Summer Study '01: What Did the Phase II Scholars Do?

Photo of DO-IT Scholars Corina and Crystal on an adapted bike
DO-IT Scholars Corine and Crystal on an adapted bike.

Phase II Scholars return to the University of Washington campus for their second Summer Study. They meet the Phase I Scholars as they participate in their first Summer Study, learn about college life and career preparation, and participate in a one-week workshop with postsecondary instructors. The following articles summarize some of the experiences of the '01 Phase II Scholars.

Phase II: The Journey Continues...

By Brian, Nathan, Corina, and Jamie

For our group project in Phase II, we worked in the University of Washington Human Interface Technologies (UW HIT) lab on an Augmented Reality (AR) music video. Included in the video were personally selected tracks from our own music collection and virtually generated models, which we created using tools provided to us by the UW HIT lab. We had to learn about the equipment before we were able to create the models, and our mentors showed us the ropes on how to run the programs and manipulate images. We saw different technologies and the ways they are used in the HIT lab. In addition, we learned that AR can be used for medical and commercial purposes. We saw the potential of AR and VR (Virtual Reality) and how they will have an impact on all our lives and careers in the near and distant future.

We created some objects for the AR portion of the video we created. We decided on the "Yellow Submarine" as a 2D and 3D animated object. We also made a 3D guitar, an augmented tricycle, dancers, DO-IT logos, and images of our group members. We had a lot of fun and shared some wonderful moments together creating the video. Special thanks go to our DO-IT Interns, Jamie, Crystal, Tynesha, and Kasey. Special thanks to the DO-IT program staff, Duff, Peter, Suzanne, Dimitryi, and Bruce from the UW HIT Lab.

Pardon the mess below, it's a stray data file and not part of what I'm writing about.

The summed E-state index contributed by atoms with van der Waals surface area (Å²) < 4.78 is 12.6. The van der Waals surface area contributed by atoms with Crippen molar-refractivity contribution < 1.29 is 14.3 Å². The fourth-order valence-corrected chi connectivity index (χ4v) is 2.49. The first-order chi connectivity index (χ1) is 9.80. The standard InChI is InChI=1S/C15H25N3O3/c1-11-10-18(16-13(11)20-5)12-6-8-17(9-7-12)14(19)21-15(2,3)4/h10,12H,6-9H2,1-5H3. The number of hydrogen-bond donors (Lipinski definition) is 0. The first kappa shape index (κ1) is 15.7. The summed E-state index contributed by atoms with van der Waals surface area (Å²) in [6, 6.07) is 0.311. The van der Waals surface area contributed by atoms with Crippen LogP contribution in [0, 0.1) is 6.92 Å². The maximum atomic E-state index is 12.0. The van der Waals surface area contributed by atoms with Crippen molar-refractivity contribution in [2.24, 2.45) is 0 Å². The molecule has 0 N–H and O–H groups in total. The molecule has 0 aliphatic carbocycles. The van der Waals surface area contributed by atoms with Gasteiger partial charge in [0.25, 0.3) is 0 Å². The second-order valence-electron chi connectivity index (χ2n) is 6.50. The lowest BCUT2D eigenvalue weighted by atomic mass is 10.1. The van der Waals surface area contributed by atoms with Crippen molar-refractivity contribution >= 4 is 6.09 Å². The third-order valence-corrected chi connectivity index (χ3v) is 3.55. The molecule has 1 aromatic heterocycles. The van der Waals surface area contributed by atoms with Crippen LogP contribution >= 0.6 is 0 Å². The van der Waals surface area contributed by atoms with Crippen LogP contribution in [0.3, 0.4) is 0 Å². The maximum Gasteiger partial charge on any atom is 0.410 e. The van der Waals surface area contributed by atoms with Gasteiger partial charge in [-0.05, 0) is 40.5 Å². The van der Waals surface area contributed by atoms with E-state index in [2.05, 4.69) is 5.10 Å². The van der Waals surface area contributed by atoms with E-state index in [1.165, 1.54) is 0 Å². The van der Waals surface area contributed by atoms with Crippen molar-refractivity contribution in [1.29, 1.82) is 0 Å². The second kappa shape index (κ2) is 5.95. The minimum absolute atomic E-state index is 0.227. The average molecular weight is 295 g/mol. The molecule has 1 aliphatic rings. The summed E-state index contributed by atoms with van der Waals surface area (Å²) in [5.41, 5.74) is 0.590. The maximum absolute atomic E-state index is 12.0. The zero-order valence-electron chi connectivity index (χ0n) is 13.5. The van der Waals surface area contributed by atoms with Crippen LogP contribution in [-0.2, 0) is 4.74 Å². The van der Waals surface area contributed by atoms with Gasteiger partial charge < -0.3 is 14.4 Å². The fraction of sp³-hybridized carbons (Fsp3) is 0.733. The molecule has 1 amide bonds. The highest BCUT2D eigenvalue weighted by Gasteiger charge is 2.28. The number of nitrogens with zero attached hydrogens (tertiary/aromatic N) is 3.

Microsoft Usability Testing Workshop

By Stephanie, Israel, Nick, Crystal, Ryan, and Nohemi

Our workshop was about usability testing. We tried the newest systems (XP™ and Internet Explorer™) to see if they were accessible to everyone. Those of us with visual impairments used screen reading software and contrast and coloring settings to make it easier to use Windows. A special head controlled device was available for people who couldn't use the standard keyboard and mouse. A speech input system could be used by people who have learning disabilities. A screen magnifier was available for people with low vision. Israel says, "Windows XP is a new challenge for users with disabilities."

Photo of DO-IT Scholars Nick and Pat, working on a computer
DO-IT Scholars, Nick and Pat, working on a computer

The first two days, my group studied Microsoft's new operating system. We were all allowed to tell the Microsoft staff good and bad experiences with this new system and not get into trouble! At first, the speech output system wouldn't read everything, such as e-mails and links. "Things are deeper and harder to find compared to the '98 operating system," said Jessie, DO-IT Intern.

Nick said, "There is great information on the computer, but it is hard to get to." Some good things were that there were lots of options and the system was well organized. Along with Microsoft XP, we also tested Internet Explorer 6.0. We were asked how this system could be made better. Here are some responses from members of our group as well as the DO-IT Interns:

"Not having the info so deep and by making JAWS work" -Crys
"Making more shortcuts so it is easier to use." -Israel
"Having fewer steps into things." -Steph
"Adding voice recognition." -Nick
"Having spell-check everywhere." -Nohemi
"Not hiding everything." -Ryan

Special thanks go to our DO-IT Interns, Alexi and Jessie.

Our Game of Life

By Susanna, Deke, Nora, Benjamin, and Andrea

Throughout the week, we worked on several projects based on the Game of Life. Conners, a mathematician, invented the game, which depends on "local rules." Life is played on a grid of squares, called cells. "Local rules" state the status of each cell, alive (lit) or dead (black). Whether or not the cells are alive or dead depends on your neighbors. Using these rules and the complex language of "Java code," we each created a number of projects, the best of which were put into a presentation for other Scholars and parents at the end of Summer Study 2001. Everything from simple shading and shadowing, to snakes and fade-out imagery, this game was an engrossing and challenging experience.

Special thanks go to our DO-IT Interns Wolfgang and Eddie.